Long before joining Roy Wood and Bev Bevan in The Move, a young hopeful named Jeff Lynne became a member of a Midlands beat group named The Nightriders. Soon after Lynne’s arrival, The Nightriders mutated into The Idle Race, a move reflecting a gradual shift from 60s beat group sounds to the burgeoning psychedelic scene. Despite releasing two albums and a handful of singles, The Idle Race failed to make much of a commercial impact in the 60s, but due to Jeff’s later megastar status as the leader of Electric Light Orchestra and part time Wilbury, their work has built a cult following.
1966 was very much a turning point for pop music. Many acts that were considered beat groups had started to branch out and to think beyond live performance. With orchestral tracks like ‘Eleanor Rigby’ and ‘For No One’ Paul McCartney pushed forth the idea of baroque pop. John Lennon, meanwhile, was experimenting with tape loops and early forms of electronica. His ‘Tomorrow Never Knows’, closing The Beatles’ 1966 masterpiece ‘Revolver’, is often considered to be at least partially responsible for the birth of true psychedelia. While it’s obvious Lennon’s sound collage took a massive leap towards the mind expanding sounds of ’67, many other bands were sowing the seeds for change a little earlier. As early as 1965, The Kinks pushed boundaries with their single ‘See My Friends’ – a mix of jangling sixties pop and raga music – while even the Dave Clarke Five had occasionally sounded a bit…out there for the era with an increased use of reverb. While the roots of psychedelia could be argued over almost indefinitely, The Yardbirds’ ‘Shapes of Things’ – a fuzzy mish-mash of beat-pop and soft druggy haze – pre-dates the release of ‘Revolver’ by several months and is very much in the mould that would come to be known as freakbeat. An important branch of the psychedelia family tree, freakbeat took the bones of the sixties sound, loaded it with fuzz and wasn’t shy in exploiting the left/right split for stereo head trips. In 1966, this was very much at the forefront of emerging alternative sounds.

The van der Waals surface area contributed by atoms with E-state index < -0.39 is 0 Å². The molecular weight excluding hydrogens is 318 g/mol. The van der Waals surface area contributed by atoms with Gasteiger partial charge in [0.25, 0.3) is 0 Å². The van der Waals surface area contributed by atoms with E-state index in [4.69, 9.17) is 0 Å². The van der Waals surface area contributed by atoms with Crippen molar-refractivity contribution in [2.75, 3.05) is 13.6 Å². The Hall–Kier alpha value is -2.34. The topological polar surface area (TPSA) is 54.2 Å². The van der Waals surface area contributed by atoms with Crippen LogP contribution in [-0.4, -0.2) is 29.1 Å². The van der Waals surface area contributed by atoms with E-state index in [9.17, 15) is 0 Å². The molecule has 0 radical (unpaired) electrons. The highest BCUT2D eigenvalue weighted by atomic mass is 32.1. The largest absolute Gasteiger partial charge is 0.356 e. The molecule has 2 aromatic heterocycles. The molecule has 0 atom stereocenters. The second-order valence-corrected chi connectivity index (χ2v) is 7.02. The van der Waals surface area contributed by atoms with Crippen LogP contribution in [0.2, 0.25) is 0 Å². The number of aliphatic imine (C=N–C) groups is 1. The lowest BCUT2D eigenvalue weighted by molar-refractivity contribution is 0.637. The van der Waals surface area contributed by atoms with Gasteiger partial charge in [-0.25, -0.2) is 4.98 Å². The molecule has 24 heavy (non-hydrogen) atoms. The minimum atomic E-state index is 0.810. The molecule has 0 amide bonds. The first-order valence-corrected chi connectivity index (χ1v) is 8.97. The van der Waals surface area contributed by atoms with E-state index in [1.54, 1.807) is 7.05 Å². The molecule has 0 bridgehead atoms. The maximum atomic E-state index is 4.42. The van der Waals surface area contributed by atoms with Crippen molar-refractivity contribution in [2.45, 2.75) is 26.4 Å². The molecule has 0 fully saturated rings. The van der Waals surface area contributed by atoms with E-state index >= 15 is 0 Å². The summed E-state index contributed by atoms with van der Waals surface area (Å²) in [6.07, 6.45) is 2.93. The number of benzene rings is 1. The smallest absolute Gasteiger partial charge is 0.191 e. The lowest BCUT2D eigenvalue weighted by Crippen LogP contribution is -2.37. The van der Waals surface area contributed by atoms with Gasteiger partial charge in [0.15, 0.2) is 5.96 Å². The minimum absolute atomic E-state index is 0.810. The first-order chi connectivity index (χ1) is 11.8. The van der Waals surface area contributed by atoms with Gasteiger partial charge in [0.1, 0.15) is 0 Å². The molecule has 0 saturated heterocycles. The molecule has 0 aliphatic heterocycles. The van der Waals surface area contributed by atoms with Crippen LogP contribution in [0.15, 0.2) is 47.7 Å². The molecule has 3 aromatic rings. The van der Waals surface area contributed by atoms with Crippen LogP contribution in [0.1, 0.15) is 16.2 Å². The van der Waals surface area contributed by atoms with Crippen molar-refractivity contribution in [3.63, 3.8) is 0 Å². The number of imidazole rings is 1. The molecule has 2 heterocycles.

When most people think of Eric Burdon, they think of The Animals. More specifically, they think of The Animals’ hit-making period between 1964-66. They might even think about Eric’s recordings with War, a brief association that spawned cult albums in 1970.
Between these two high profile periods, Burdon continued to record. Much like Fleetwood Mac’s “wilderness period” that caused a drought of UK success between 1971 and 1975, Burdon’s output in 1967 and 1968 is often overlooked, yet in a little over a year, he released a string of non-charting albums credited to Eric Burdon & The Animals.
For many years, The Doors seemed poorly served in terms of live material. Even after their music had turned on a new generation of fans in the early 90s, it seemed the only way to experience a Doors live show was via the double ‘In Concert’ CD – itself a repackaging
of the out of print ‘Absolutely Live’ coupled with a couple selections from ‘Live At The Hollywood Bowl’. In terms of audio releases, there was no way to actually experience a complete show. It wasn’t really until the arrival the “Super Deluxe Edition” and box sets becoming far more commonplace that the band finally got their due with regards to live releases. From 2000 onwards, the Bright Midnight label set about raiding the archives and finally unleashed complete shows. Despite being of varying lengths and qualities (The Doors were never the most consistent of live acts), each release represented a fan’s dream, but he six disc ‘Live In New York’ – featuring every note played at four shows at The Felt Forum in January 1970 – went above and beyond what anyone expected.